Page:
Monday, April 18, 2016

Why Do You Remember Your SAT Score?

       What's your social security number?  What is your phone number?  How tall are you?  When were you born?  What did you get on your SATs?  Huh??  Why is your SAT score is a number that you memorize every bit as much as your phone number?  I can't find any survey data that says the percentage of adults who recall their SAT score (from among adults who have taken the SAT), but my own anecdotal evidence suggests that it is very high.  I dare say that a far majority--maybe more than 75%--of adults who have taken the SAT more than 20 years ago can still recall their score today.


        Why is this number, this score--which has no power whatsoever in lives of people in their 30s and 40s--so ingrained in our memories?  It's just a number that (years ago) described our ability to do high school mathematics and our knowledge of grammar, vocabulary, and reading comprehension.  It won't get us a raise or a promotion twenty-plus years later.  There's no college admission counselor to impress when you're in your late 30s.   We're certainly not going to get any reward or trophy or recognition of any kind.

       So why is your SAT score so important to you that you remember it for your whole life?  Why?  I have a theory....  At the time we took the SAT, everyone around us made a big deal about it.  It was billed as the most important test we will ever take.  They said, "Your life depends on it."  (Or something to that effect.)  It was like training for the Olympics.  The test date was on our mind for weeks before.  We thought and thought and thought about it.  We worried about it.  It was a sort of a milestone in our young lives; like getting our driver's license.  We might have taken it more than once because someone said that that was a good idea.  It was an accomplishment akin to graduating from high school or running a mile in six minutes or going out on your first date.

       I think that taking the SATs was billed as such a huge event in our lives, that most of us figured it was important enough to remember our scores.  But, I fear, that it also produced a generation of people that valued test scores over actual learning.  Today in education, we are trying to change this thinking.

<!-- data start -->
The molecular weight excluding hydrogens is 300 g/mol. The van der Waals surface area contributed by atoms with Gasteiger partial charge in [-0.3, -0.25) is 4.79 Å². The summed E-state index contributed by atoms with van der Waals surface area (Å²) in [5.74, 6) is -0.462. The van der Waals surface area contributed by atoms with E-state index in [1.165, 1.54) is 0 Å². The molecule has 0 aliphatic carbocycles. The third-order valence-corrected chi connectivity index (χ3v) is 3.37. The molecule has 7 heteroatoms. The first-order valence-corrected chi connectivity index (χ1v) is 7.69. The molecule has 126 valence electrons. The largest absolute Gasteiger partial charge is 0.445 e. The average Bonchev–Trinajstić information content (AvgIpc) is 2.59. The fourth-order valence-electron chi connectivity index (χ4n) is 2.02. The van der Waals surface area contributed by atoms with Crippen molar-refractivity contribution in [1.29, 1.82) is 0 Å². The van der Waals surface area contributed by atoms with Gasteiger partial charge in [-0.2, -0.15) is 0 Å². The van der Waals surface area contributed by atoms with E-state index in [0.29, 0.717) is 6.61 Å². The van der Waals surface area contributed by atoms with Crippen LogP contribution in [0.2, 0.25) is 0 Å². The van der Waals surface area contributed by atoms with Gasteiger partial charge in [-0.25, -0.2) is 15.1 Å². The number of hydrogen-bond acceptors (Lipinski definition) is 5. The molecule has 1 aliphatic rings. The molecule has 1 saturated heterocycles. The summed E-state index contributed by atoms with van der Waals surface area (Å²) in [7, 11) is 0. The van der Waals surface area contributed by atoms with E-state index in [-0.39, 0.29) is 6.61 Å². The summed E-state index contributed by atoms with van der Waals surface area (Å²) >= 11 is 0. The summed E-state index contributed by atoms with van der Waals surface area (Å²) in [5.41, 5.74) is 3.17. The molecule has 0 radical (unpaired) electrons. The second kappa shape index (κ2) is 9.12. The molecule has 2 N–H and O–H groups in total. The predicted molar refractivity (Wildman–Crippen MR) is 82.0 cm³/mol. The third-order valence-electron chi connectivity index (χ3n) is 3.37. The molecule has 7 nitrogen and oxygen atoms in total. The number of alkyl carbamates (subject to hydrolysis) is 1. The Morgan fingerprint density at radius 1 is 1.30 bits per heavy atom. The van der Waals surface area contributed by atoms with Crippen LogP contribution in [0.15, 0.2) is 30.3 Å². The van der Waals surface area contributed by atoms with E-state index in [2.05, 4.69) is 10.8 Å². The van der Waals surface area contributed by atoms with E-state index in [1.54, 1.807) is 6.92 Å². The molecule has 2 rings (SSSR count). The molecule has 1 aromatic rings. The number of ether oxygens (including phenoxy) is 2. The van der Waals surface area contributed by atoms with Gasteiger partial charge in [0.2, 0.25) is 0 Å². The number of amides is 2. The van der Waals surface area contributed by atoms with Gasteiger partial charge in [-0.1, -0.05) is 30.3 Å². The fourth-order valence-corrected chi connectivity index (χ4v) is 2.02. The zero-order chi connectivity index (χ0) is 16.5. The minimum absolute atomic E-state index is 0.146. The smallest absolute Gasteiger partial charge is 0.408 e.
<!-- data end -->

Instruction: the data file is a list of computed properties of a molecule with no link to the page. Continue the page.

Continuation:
Today educators value frequent formative assessment over the results of unit tests and final exams.  We value multiple data points over the "one big test".  We value a combination of conceptual understanding and procedural knowledge over the mere regurgitation of facts.  Learning and the measurement of learning has come a long way.  Some colleges don't even use the SAT as a consideration for admission.  Others use it as one of many factors for making the admission decision.

       Aside from the college admission process, your SAT score really isn't very important in your life.  Americans are competitive people.  We like to win.  We don't want people to pass us on the highway; we don't want to lose a promotion to someone else; we don't want our lawn to look worse than our neighbor's lawn.  We have to stop competing for everything.  Your SAT score does not define who you are.  You won't "win" or "lose" anything because of your SAT score; especially twenty-plus years after you take the SAT.

       There are lots of experiences that most adults would gladly like to forget about their high school experiences.  Your SAT score should be one of them.

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